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Speed Pertaining to Circular Motion

  1. Sep 20, 2013 #1
    Units for Speed Pertaining to Circular Motion


    So v=ω*r

    Where v = velocity in m/s
    ω = angular velocity in rad/s
    r = radius in m

    But I am confused...the units don't match! What happens to the rad?

    m/s = (rad/s)*s

    My textbook doesn't explain it, it simply does calculations like (56.5 rad/s)(0.030 m) = 1.7 m/s and the rad disappears. I have a feeling I am missing something obvious o_O. Any help?

    Last edited: Sep 20, 2013
  2. jcsd
  3. Sep 20, 2013 #2

    D H

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    Staff Emeritus
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    The measure of an angle θ, in radians, is defined as the ratio of a circular arc subtending that angle θ to the radius of the circle. Angles thus have units of length per length. In other words, angle is a unitless quantity. Using radians makes the constant of proportionality one when computing arc length, or when computing speed along a circular path.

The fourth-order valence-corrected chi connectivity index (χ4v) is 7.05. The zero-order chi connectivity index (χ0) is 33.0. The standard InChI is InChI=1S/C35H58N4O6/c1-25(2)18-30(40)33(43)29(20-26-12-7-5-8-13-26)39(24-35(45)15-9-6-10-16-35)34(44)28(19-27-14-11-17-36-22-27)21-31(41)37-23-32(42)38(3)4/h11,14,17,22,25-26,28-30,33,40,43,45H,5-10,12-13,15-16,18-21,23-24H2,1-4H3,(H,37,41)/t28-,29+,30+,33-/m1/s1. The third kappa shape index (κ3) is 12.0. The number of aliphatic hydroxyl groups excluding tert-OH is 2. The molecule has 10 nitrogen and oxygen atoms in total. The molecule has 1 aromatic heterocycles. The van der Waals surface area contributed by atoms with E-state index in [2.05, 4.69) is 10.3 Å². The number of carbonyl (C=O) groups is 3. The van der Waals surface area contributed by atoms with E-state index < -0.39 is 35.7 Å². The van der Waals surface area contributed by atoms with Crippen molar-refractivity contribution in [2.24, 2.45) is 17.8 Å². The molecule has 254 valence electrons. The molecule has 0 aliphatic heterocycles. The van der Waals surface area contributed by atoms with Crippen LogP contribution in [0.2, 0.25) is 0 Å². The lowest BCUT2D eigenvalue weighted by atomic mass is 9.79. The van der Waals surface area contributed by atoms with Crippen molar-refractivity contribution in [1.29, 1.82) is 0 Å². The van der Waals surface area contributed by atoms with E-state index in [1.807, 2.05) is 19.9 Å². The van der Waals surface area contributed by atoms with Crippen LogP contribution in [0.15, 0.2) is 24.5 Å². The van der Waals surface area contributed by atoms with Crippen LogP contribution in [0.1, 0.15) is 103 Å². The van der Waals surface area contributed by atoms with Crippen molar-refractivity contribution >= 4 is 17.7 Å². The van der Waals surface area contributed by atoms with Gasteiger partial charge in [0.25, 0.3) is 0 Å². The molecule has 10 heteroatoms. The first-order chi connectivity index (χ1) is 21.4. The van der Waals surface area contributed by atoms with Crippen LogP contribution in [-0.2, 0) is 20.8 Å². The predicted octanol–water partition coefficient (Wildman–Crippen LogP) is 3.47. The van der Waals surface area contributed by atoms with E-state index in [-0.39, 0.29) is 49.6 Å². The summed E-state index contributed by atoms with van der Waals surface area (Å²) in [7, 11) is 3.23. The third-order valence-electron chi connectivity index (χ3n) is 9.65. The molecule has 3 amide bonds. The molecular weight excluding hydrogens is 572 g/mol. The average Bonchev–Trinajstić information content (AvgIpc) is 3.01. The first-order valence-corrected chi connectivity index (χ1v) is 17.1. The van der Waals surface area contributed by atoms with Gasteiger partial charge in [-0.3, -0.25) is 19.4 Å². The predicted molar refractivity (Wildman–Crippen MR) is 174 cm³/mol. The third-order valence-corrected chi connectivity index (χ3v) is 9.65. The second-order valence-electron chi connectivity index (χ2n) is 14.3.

4. Sep 21, 2013 #3
    In other words, rads is not a unit. It's just a label.
  5. Sep 21, 2013 #4
    Cool, thanks a lot guys, I wish my book explained that :p
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